The owner is willing to add clauses that include what I bring to the business as well as a force majeur clause which covers me in terms of being washed out or the venue being forcibly closed. I determine my own routes, times and territories as long as I achieve a daily base which, in my view, is very achieveable.
Im also allowed to make modifications to the present conditions in the van - ie. cleaning regime, the way the tools are stacked, how the menu is placed and how the food (ie milk etc) is stored. This is really important as what is currently happening is not how I would operate a food business under Australian standards.
I have an appointment with a business centre today who have organised someone to go over stuff with me and Ill be putting all these ideas on this thread on the table too.
Yes, I realise I wont get the perks I became used to in my office life but Im prepared to work hard. My work ethic is strong. As long as the ATO is happy, Im happy.
I realise this (and ultimately Ill have docs looked over) but in terms of factfinding I find that those who are actually doing the job know the ins and out of it which means that they can equip me with a good idea of what the vision should look like more than a lawyer will. Which is fair enough as lawyers apply the law (and some invent it) but they wont teach you how to fly under the radar. Well, not the ones you pay $200 an hour anyway :)As I said before though, and Hoyks said also, there are people much better qualified than CSers (read: lawyers) to review the proposal.
Anyway, thats it at present. Again, I cant thank you all enough. All this has given me a real lift and optimism. Perhaps I can carve something out for myself - maybe even a van of my own one day.
One thing I know I wont be doing and thatll be owning a franchise.
Take it from someone who stepped off the corporate escalator to have a total change in vocation (from Credit Risk Manager for a finance company to owning own franchised video shop), it is well worth it. I dont know what I will be doing in 5 or 10 years time, but it wont be back in a corporate.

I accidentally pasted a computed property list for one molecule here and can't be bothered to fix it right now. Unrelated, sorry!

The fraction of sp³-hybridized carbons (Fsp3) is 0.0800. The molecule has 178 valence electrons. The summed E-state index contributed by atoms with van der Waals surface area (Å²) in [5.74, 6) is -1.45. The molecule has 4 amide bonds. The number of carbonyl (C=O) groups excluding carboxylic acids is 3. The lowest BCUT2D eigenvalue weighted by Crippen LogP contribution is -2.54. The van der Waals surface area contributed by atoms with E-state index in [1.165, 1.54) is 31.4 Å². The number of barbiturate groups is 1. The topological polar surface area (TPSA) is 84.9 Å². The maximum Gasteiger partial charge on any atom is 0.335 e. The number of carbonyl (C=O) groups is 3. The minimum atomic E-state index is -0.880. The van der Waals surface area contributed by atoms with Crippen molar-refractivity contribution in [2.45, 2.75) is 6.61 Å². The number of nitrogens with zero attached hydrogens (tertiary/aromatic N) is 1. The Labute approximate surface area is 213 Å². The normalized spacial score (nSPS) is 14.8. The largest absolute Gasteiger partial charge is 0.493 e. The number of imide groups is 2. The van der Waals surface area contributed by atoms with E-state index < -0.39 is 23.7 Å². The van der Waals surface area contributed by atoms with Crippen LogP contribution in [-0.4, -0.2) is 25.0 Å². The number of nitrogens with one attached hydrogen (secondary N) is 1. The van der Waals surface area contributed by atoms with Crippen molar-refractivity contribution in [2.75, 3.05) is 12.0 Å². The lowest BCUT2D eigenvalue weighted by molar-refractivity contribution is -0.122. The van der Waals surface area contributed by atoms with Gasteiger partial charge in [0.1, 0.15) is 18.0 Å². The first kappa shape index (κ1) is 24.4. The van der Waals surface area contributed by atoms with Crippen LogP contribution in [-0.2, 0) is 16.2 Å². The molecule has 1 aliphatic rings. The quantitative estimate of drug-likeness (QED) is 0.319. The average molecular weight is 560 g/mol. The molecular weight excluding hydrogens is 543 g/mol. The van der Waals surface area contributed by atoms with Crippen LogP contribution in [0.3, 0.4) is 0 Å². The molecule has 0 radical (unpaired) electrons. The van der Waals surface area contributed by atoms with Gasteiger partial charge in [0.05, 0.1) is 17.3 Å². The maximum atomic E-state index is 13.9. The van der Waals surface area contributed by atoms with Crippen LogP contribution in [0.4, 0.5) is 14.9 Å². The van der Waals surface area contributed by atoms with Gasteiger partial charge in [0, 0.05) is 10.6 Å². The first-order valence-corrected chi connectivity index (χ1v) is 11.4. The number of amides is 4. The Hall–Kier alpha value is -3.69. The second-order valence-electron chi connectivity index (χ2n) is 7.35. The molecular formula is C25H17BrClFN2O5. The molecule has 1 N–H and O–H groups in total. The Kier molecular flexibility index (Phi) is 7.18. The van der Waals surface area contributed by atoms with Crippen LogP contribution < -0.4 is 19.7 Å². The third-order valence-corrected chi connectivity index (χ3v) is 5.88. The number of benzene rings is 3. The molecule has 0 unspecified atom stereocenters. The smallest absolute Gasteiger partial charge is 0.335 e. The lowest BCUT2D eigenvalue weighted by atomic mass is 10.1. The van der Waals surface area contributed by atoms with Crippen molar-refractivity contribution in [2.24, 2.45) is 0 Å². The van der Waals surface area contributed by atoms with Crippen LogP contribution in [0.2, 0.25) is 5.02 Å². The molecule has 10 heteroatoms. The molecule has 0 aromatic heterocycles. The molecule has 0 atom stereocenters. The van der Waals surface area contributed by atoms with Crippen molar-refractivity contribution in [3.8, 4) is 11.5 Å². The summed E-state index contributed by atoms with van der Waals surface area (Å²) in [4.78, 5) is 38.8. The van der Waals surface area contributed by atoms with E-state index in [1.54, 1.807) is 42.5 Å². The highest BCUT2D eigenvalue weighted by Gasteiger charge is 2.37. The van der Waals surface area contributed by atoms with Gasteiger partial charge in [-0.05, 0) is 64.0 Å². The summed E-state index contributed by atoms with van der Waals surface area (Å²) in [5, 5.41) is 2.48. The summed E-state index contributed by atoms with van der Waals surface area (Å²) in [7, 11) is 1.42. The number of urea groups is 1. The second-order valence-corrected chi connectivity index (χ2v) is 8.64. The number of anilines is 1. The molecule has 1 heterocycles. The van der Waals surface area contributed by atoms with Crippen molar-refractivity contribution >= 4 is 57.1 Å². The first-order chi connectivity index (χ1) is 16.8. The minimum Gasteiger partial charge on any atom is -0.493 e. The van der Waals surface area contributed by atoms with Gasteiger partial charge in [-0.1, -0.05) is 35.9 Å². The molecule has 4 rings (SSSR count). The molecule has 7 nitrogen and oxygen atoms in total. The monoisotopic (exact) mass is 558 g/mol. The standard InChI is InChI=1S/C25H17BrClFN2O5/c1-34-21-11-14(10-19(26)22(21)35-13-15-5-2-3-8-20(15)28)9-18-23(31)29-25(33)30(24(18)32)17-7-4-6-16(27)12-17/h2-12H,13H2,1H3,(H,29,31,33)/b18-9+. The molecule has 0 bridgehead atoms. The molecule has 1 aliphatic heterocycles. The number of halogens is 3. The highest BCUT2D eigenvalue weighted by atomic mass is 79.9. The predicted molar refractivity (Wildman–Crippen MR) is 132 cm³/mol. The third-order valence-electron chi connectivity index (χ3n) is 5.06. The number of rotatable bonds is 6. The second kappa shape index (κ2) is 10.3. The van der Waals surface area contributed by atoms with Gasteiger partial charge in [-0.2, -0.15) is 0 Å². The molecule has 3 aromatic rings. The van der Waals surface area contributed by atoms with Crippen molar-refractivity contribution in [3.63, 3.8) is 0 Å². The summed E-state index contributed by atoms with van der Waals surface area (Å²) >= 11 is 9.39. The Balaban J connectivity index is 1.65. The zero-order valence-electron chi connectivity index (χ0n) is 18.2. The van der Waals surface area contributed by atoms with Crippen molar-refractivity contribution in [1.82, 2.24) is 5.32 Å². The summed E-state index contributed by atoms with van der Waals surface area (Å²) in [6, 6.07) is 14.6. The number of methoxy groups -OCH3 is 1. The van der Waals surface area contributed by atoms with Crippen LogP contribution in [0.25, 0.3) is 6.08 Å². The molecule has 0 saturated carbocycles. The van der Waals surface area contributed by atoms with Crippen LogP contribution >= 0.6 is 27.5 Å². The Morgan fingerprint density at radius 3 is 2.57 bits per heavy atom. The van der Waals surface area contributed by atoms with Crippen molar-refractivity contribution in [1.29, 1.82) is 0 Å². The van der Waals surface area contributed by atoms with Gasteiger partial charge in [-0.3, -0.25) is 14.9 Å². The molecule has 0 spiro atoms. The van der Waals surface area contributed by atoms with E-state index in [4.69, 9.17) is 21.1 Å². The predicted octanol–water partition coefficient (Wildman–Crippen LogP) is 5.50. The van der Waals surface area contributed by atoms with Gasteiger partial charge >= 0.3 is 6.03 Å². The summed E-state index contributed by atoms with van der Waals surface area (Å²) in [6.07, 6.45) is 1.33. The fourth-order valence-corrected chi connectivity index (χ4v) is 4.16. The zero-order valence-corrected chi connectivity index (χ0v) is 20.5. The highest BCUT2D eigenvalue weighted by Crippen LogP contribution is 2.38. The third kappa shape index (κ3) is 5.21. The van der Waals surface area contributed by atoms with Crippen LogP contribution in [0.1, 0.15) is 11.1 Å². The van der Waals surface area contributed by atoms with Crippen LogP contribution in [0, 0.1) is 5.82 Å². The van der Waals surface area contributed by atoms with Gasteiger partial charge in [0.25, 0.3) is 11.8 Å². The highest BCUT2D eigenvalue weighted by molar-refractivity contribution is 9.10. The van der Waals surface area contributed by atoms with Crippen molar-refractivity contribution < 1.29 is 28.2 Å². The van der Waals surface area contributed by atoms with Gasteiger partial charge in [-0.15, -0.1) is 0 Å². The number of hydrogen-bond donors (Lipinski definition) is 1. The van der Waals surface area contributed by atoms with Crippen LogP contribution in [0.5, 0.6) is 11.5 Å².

Ultimately, I was making wayyyy more money in the office, but bordering on clinically depressed doing it, now, I have more money pressures, but enjoy the people contact and the knowledge that the more effort I put in, the more reward I get out, plus I am more contented within myself so a better husband / father.
Franchises do have their place, just got to be the right one with the right conditions
Just a maybe to consider with the deal, you might want to consider what your access to some sites will be like if swine flu kicks into gear fully. Some businesses may go into lockdown and a good stop becomes 0. Not likely but something to consider, I know it scares me a little.
Good idea seeing the accountant. In terms of much of the practical stuff they might be better anyway.
Insurance, target bonuses, force majeure clause - you seem to have it under control.
Good luck with it ;)
You certainly seem to be doing your Due Diligence. Do let us all know how things go, good or bad.
All the best.
Sorry, I should have said coffee franchise. I dont have any experience with other franchises. My mistake, my apologies.
Swine flu? Seasonal flu kills more people every year.
Ill certainly give you a heads up on the outcome because the lawyer just slapped his hand on the buzzer this morning and said no way so Im waiting to see what the accountant says. Then I can step back and they can duke it out...yeh. ;D
My comment on the flu isnt based on what the current reality is but what could happen and what is being planned for, I dont think there is going to be any issues but I just thought it would be prudent to consider in negotiations.
at least the swine flu gave the reporters something else to comment on rather than continually depressing things further with "the recession"
Well if todays reports are anything to go by, perhaps it is. This is what happens when ships are allowed to dock and quarantined school students dont stay home.My comment on the flu isnt based on what the current reality is *
Yeah but it brings obscure politicans out of the ether prophesising death and gloom without a skerrick of evidence. I mean, does anyone know who Nicola Roxon is? Nah, me neither *;Dat least the swine flu gave the reporters something else to comment on rather than continually depressing things further with "the recession"
ANYHOO...after all that, I dont think Ill be taking the van. Lawyer didnt like it and the accountant raised a brow and muttered something about working under the radar but, unless the cut was raised to 50%, the deal wasnt a good one and explained why. Im a bit disappointed but over it.
Well I have a few interviews this week. Hopefully one of them will lead to a job.
Cheers everyone! :)